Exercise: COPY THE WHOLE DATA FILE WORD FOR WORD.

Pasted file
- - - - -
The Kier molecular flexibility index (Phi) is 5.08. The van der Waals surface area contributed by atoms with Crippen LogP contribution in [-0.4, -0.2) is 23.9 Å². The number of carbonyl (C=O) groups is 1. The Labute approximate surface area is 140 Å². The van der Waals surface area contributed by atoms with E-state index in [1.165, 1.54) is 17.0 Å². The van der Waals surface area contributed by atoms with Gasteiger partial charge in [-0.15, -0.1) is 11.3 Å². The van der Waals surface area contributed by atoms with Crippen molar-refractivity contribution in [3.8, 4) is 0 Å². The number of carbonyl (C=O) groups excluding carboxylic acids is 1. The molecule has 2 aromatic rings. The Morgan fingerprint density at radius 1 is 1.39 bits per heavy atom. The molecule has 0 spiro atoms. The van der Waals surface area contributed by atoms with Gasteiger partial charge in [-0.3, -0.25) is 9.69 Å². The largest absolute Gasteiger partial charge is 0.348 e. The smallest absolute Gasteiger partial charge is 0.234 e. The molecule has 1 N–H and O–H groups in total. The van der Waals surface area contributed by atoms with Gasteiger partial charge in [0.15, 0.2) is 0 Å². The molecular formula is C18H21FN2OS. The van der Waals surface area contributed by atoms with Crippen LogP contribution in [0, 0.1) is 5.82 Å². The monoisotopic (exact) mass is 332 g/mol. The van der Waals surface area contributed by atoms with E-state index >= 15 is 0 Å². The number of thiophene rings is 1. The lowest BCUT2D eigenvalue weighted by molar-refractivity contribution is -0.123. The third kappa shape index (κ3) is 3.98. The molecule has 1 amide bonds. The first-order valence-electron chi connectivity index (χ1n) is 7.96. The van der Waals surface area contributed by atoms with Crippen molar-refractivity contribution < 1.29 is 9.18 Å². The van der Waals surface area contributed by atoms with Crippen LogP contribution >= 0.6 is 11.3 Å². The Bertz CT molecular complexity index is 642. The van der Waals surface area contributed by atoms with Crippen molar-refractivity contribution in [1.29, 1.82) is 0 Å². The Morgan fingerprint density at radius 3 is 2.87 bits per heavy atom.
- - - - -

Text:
The Kier molecular flexibility index (Phi) is 5.08. The van der Waals surface area contributed by atoms with Crippen LogP contribution in [-0.4, -0.2) is 23.9 Å². The number of carbonyl (C=O) groups is 1. The Labute approximate surface area is 140 Å². The van der Waals surface area contributed by atoms with E-state index in [1.165, 1.54) is 17.0 Å². The van der Waals surface area contributed by atoms with Gasteiger partial charge in [-0.15, -0.1) is 11.3 Å². The van der Waals surface area contributed by atoms with Crippen molar-refractivity contribution in [3.8, 4) is 0 Å². The number of carbonyl (C=O) groups excluding carboxylic acids is 1. The molecule has 2 aromatic rings. The Morgan fingerprint density at radius 1 is 1.39 bits per heavy atom. The molecule has 0 spiro atoms. The van der Waals surface area contributed by atoms with Gasteiger partial charge in [-0.3, -0.25) is 9.69 Å². The largest absolute Gasteiger partial charge is 0.348 e. The smallest absolute Gasteiger partial charge is 0.234 e. The molecule has 1 N–H and O–H groups in total. The van der Waals surface area contributed by atoms with Gasteiger partial charge in [0.15, 0.2) is 0 Å². The molecular formula is C18H21FN2OS. The van der Waals surface area contributed by atoms with Crippen LogP contribution in [0, 0.1) is 5.82 Å². The monoisotopic (exact) mass is 332 g/mol. The van der Waals surface area contributed by atoms with E-state index >= 15 is 0 Å². The number of thiophene rings is 1. The lowest BCUT2D eigenvalue weighted by molar-refractivity contribution is -0.123. The third kappa shape index (κ3) is 3.98. The molecule has 1 amide bonds. The first-order valence-electron chi connectivity index (χ1n) is 7.96. The van der Waals surface area contributed by atoms with Crippen molar-refractivity contribution < 1.29 is 9.18 Å². The van der Waals surface area contributed by atoms with Crippen LogP contribution >= 0.6 is 11.3 Å². The Bertz CT molecular complexity index is 642. The van der Waals surface area contributed by atoms with Crippen molar-refractivity contribution in [1.29, 1.82) is 0 Å². The Morgan fingerprint density at radius 3 is 2.87 bits per heavy atom.